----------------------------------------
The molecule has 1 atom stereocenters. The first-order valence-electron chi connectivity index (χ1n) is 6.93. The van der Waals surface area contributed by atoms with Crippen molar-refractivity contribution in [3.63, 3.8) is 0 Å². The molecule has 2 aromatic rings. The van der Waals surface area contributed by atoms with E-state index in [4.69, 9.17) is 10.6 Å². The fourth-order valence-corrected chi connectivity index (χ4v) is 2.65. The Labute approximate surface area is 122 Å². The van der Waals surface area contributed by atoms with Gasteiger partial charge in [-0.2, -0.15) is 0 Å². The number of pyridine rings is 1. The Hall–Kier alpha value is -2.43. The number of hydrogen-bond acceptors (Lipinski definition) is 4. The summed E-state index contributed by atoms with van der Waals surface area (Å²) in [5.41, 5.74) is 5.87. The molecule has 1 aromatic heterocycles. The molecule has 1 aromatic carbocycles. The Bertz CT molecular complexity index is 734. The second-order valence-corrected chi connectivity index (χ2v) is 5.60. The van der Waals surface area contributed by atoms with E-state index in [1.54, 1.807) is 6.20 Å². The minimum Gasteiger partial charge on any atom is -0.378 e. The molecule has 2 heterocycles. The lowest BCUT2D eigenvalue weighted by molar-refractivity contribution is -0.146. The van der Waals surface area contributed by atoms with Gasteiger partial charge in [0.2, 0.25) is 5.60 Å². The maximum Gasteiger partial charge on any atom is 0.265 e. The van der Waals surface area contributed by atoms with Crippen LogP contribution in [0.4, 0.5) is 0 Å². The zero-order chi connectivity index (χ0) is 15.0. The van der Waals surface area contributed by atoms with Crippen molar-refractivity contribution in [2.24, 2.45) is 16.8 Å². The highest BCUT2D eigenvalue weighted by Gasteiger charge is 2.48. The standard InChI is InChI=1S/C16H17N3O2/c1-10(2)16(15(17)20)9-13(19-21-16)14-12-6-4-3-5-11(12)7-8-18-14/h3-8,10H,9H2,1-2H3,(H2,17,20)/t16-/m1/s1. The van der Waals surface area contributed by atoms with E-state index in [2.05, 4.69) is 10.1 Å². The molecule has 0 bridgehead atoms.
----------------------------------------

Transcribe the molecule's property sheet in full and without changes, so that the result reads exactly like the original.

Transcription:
The molecule has 1 atom stereocenters. The first-order valence-electron chi connectivity index (χ1n) is 6.93. The van der Waals surface area contributed by atoms with Crippen molar-refractivity contribution in [3.63, 3.8) is 0 Å². The molecule has 2 aromatic rings. The van der Waals surface area contributed by atoms with E-state index in [4.69, 9.17) is 10.6 Å². The fourth-order valence-corrected chi connectivity index (χ4v) is 2.65. The Labute approximate surface area is 122 Å². The van der Waals surface area contributed by atoms with Gasteiger partial charge in [-0.2, -0.15) is 0 Å². The number of pyridine rings is 1. The Hall–Kier alpha value is -2.43. The number of hydrogen-bond acceptors (Lipinski definition) is 4. The summed E-state index contributed by atoms with van der Waals surface area (Å²) in [5.41, 5.74) is 5.87. The molecule has 1 aromatic heterocycles. The molecule has 1 aromatic carbocycles. The Bertz CT molecular complexity index is 734. The second-order valence-corrected chi connectivity index (χ2v) is 5.60. The van der Waals surface area contributed by atoms with E-state index in [1.54, 1.807) is 6.20 Å². The minimum Gasteiger partial charge on any atom is -0.378 e. The molecule has 2 heterocycles. The lowest BCUT2D eigenvalue weighted by molar-refractivity contribution is -0.146. The van der Waals surface area contributed by atoms with Gasteiger partial charge in [0.2, 0.25) is 5.60 Å². The maximum Gasteiger partial charge on any atom is 0.265 e. The van der Waals surface area contributed by atoms with Crippen LogP contribution in [0.4, 0.5) is 0 Å². The zero-order chi connectivity index (χ0) is 15.0. The van der Waals surface area contributed by atoms with Crippen molar-refractivity contribution in [2.24, 2.45) is 16.8 Å². The highest BCUT2D eigenvalue weighted by Gasteiger charge is 2.48. The standard InChI is InChI=1S/C16H17N3O2/c1-10(2)16(15(17)20)9-13(19-21-16)14-12-6-4-3-5-11(12)7-8-18-14/h3-8,10H,9H2,1-2H3,(H2,17,20)/t16-/m1/s1. The van der Waals surface area contributed by atoms with E-state index in [2.05, 4.69) is 10.1 Å². The molecule has 0 bridgehead atoms.